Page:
- Learn and gather information
- Make decisions—both large and small
- Develop coping skills
- Mourn loss and celebrate success
- Relax physically and emotionally”
Excerpt from The IVF Journal, Chapter 13: Don’t Go It Alone: Complementary Therapies and A Support Network.
No matter what stage of the infertility journey you are in or what type of family building you are pursing going through infertility alone is never a good idea. I encourage you to try creating your own support network. As you do so just keep in mind that every person who experiences infertility is unique and has different needs. Your network should reflect your needs, likes and personality. Also, it doesn’t need to be huge and complicated just jotting down a few resources, even if you never need them can’t hurt and might be just what you need if you find yourself needing some extra support.
Stephanie Fry is an advocate, volunteer and respected member of the local and national professional community serving those with infertility. A former marketing executive turned professional infertility patient, her work in infertility advocacy began in 2010 as a Board Member and the Marketing Chair for RESOLVE New England, the largest regional infertility organization in the country. Currently she is the Director of Corporate Partnerships for RESOLVE New England and continues to volunteer as an Infertility Peer Discussion Group leader in Massachusetts, a role she has enjoyed for many years. She created The IVF Journal as a personal coping mechanism based on her own experience with extensive fertility treatments and hopes to educate, empower and comfort women who are building families through IVF and other infertility treatments.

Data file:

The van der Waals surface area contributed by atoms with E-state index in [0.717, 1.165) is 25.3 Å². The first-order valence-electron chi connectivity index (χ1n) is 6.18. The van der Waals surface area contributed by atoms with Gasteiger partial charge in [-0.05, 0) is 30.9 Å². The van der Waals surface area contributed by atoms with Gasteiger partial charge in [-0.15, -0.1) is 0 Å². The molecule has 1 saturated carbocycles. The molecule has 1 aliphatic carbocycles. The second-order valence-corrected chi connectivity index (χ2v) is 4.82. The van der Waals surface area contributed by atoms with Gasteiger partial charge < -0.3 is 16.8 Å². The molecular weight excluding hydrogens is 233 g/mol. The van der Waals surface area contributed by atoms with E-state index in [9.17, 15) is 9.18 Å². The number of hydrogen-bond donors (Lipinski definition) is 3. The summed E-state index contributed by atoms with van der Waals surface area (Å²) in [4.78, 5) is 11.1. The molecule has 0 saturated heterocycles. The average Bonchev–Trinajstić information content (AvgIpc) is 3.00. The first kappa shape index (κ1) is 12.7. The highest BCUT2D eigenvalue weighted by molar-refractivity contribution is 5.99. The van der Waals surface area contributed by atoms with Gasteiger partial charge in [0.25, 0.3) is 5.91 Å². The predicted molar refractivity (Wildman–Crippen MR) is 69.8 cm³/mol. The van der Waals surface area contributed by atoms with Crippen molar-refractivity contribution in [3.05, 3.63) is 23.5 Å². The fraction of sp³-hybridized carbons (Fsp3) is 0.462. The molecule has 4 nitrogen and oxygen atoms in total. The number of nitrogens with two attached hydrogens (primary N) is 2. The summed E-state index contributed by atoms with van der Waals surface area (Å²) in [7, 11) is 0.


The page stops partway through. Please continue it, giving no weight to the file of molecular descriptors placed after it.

Guest Blog by Suzanne Hanna, a Licensed Psychotherapist, Holistic Health Practitioner, Spiritual Coach, Writer, and Inspirational Speaker.
It can happen in a moment, usually after a life-changing realization or event. Everything goes dark. The air in your body gets sucked from your lungs. A lead ball crashes into your core, leaving you weak. Your throat constricts and your body begins to sweat. Your heart races. Your temples pound. We have all been there.
I can remember this happening to me a few times in my life. Something completely unexpected happens. You get a devastating phone call; you’re counting on people and no one shows up; you wake up from a lie and realize just how shaky the ground you’ve been standing on is. These moments send you reeling down the rabbit hole into the deep dark abyss.
You think you’ll never recover from whatever it is, but most of us do eventually. Once we have regained equilibrium, we look back and wonder how we got from there to here, and then we swear that we will NEVER go back there again.
Yet we do that, too. You see, that is the evolution of life. Pain is often the catalyst for periods of intense growth, when we are ready to shed the old, but are not yet ready to embrace the new. Pain is perhaps the defining characteristic when we are thrashing about in the murky waters of denial, shame, fear, anger, and doubt until we regain the strength to swim to the nearest shore.